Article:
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General Remarks on the foregoing Facts. From the history of the colonies, it appears that the principles of their opposition to the parent state, were mostly planted in the minds of the first settlers, or in their primitive constitutions of government. In New-England, an enmity to the ecclesiastical power of the English church naturally fostered an enmity to monarchy; and this enmity was increased by repeated attempts of the crown to establish its power and prerogatives in the colonies. This enmity gradually matured into habitual and systemized opposition, which was greatly encouraged and confirmed by the speculations on government found in the writings of Locke, Sidney and others. The authority of these authors was reinforced by the parliamentary discussions on royal prerogative and popular liberty, at the revolution in England. In the proprietary and royal governments, the endless contentions between the governors and assemblies, encouraged a spirit of investigation into the extent of the power of the crown, and formed the principle of opposition into habit. The open rupture therefore between Great-Britain and the colonies, was not a sudden effect of a tumultuous opposition to a particular act of parliament, but the effect of hostile principles and habits which had grown out of a long series of events, and which a few measures of the British government ripened into action.

Of the immediate Causes of the Revolution. The proceedings of the British parliament, which manifested a settled determination to keep America subject to the crown, and subservient to the interests of GreatBritain, were the direct causes of an opposition to her claims, which ended in an appeal to arms. As early as 1750, an act was passed in parliament, to encourge the exportation of iron in pigs and bars, from America to London; and to prevent the ereeting of any mill in the colonies for slitting or rolling iron, or any plating forge, or furnace for making steel. The purpose of the British government was to check the growth of manufaetures in the colonies, and to compel them to export their iron, and import the manufactures of England. This arbitrary law was enforced, to the destruction of

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some machines of the kinds mentioned, and the dissatisfaction of the colonies.

Of the Stamp Act. After the peace of 1763, the British parliament formed a plan of raising a revenue by taxing the colonies. The pretext for it, was to obtain indemnification for the great expenses of GreatBritain in defending the colonies, and to enable her to discharge the debt incurred in the preceding war. But a more influential motive, was to check the increasing spirit of opposition, which, it was apprehended, would, in time, mature into a revolt; the parliament, therefore, determined to assert its sovereignty and establish the immediate exercise of authority over the colonies. For this purpose, an act was passed for laying a duty on all paper, vellum or parchment, used in America, and declaring all writings on unstamped materials to be null and void. This act received the royal assent on the 22d of March, 1765.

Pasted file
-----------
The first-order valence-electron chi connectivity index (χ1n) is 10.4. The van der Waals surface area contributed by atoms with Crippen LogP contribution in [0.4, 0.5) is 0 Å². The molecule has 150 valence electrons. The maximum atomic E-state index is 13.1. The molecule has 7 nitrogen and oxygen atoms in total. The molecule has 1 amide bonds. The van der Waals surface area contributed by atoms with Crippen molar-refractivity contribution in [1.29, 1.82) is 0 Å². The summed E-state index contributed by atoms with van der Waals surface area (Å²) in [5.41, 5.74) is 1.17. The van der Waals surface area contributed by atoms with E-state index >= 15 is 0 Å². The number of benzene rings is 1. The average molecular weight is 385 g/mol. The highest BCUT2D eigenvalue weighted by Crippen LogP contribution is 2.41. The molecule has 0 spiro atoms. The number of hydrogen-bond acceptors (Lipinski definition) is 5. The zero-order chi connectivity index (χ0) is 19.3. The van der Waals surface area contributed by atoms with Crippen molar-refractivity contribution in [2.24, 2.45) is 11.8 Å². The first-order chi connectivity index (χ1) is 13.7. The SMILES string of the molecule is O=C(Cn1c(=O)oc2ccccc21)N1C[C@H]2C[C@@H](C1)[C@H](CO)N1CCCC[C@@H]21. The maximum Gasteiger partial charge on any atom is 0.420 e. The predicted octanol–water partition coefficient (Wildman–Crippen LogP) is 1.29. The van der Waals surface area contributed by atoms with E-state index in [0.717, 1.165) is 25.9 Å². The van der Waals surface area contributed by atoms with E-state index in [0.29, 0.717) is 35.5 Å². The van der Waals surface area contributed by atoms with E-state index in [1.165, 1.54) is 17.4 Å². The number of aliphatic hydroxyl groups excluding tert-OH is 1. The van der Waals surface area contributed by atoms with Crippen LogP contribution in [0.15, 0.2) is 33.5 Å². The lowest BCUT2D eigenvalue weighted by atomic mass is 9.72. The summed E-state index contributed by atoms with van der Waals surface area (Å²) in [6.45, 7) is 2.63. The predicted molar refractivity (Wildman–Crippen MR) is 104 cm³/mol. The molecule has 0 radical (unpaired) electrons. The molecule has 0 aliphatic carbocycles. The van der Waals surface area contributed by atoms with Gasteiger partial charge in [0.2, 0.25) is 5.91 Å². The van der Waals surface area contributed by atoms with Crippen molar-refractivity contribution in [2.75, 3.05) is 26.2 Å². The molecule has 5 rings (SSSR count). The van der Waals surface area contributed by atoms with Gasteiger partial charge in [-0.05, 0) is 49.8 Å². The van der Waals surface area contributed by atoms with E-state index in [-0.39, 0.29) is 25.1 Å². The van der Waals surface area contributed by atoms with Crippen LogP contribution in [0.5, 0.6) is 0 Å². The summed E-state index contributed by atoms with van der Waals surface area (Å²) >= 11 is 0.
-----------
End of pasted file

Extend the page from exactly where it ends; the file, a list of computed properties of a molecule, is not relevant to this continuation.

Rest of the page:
Of the Reception of the Stamp Act in America. When the news of the stamp act reached the colonies, the people every where manifested alarm, and a determination to oppose its execution The assembly of Virginia first declared its opposition to the act, by a number of spirited resolves; but Massachusetts took the lead in this important crisis, and maintained it in every stage of the subsequent revolution. In all the colonies however, the determined spirit of resistance prevented the execution of the act. The stamp-masters were burnt in effigy and popular tumults succeeded. In Boston, the friends of the British measures, and the crown officers were insulted; their houses demolished; and among other damages, the populace destroyed a valuable collection of original papers, concerning the history of the colonies, which governor Hutchinson had made, and intended to publish. This loss was irrepairable. To render the opposition complete, the merchants associated, and agreed to a resolution not to import any more goods from Great-Britain, until the stamp law should be repealed.

Of the Principles in which the Parliament and the Colonies acted. The British parliament, previous to the re

peal of the stamp law, passed an act declaring that they had, and of right ought to have, power to bind the colonies in all cases whateoever"-They alleged that the colonies were planted by their care, nourished by their indulgence, and protected by their arms, and their money--And therefore the colonies owed allegiance, subjection and gratitude to the parent state. The colonies denied very justly that they were planted by the British government. Not one of them was settled at the expense of the crown; but with a vast expense of individuals, and with hardships and sufferings beyond description or credibility. Nor did the government of England expend any money or furnish any force for protecting the colonies, for sixty years after the settlement of Plymouth. On the other hand, the government neglected the colonies, while feeble and poor; and did not extend a protecting arm, until the colonies had conquered and expelled several Indian tribes-had overcome the difficulties of settlement--had acquired a good degree of strength, and began to have a valuable commerce. Then the government of England lent assistance to defend the colonies, and secure to herself a-beneficial trade.